He's won more medals than Carl Lewis, Mark Spitz, Eric Heiden, or Sonja Henie , but until cross-country skiing becomes a national passion in the United States—as it is in Norway—Bjorn Daehlie will continue to be overlooked by Americans as one of the greatest athletes in Olympic history.
The Norwegian nine-time world champion dominated Olympic cross-country skiing in the 1990s, winning 12 medals: eight gold and four silver. He has won more gold medals and total medals than any other athlete in the history of the Winter Games.
The "Nannestad Express" (a nickname that pays tribute to his hometown) won his first Olympic medal at age 24 and his last at 30. An injured back, combined with his age, forced Daehlie to retire in March 2001.
Just before Daehlie burst onto the Olympic scene, Norway was in need of a spark. At the 1988 Winter Games in Calgary, the country that invented Nordic skiing won just two silver medals in those events.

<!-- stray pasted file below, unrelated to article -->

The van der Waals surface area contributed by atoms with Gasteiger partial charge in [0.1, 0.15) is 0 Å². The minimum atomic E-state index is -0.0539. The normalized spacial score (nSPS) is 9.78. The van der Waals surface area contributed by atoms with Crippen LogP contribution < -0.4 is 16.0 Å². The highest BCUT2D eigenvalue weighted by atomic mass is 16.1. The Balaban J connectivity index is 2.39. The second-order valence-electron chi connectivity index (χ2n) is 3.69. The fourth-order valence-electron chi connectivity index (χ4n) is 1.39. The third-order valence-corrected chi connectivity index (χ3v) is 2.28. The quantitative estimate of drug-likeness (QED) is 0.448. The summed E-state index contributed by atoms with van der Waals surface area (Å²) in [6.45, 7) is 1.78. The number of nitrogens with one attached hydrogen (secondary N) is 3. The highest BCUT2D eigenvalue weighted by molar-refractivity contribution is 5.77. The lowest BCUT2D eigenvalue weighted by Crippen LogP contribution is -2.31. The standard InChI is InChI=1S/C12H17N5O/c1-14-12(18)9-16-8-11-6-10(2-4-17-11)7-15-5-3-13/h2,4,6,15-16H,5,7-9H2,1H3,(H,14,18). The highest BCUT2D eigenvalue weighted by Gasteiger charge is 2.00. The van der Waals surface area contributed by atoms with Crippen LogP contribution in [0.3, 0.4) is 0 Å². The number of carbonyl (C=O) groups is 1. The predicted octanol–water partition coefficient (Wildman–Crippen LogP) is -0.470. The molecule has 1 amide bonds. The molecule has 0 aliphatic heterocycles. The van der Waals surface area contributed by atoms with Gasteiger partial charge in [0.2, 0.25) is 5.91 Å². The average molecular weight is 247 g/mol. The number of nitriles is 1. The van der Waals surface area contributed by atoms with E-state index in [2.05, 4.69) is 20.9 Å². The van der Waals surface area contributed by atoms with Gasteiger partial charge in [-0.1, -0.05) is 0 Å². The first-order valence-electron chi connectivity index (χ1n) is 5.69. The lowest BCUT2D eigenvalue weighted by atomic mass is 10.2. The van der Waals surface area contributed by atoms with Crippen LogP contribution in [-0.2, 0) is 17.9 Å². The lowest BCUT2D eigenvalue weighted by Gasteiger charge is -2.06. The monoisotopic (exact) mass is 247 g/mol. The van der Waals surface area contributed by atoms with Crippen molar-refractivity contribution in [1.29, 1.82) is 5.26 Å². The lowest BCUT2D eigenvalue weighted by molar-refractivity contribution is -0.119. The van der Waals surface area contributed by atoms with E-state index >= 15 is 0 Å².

Two years later, in Lillehammer, Norway, Daehlie won a pair of golds and a pair of silvers, which included a disappointing, yet thrilling, .4-second loss in the team relay event.
Norway's Nordic team won five of the country's ten gold medals in 1994, and the host Norwegians led the Games' final medal standings for the first time since 1968.
Daehlie continued his mastery at the 1998 Winter Games in Nagano. He won three more gold medals and a silver, making it the third consecutive Games in which he led all male Olympians, with four medals.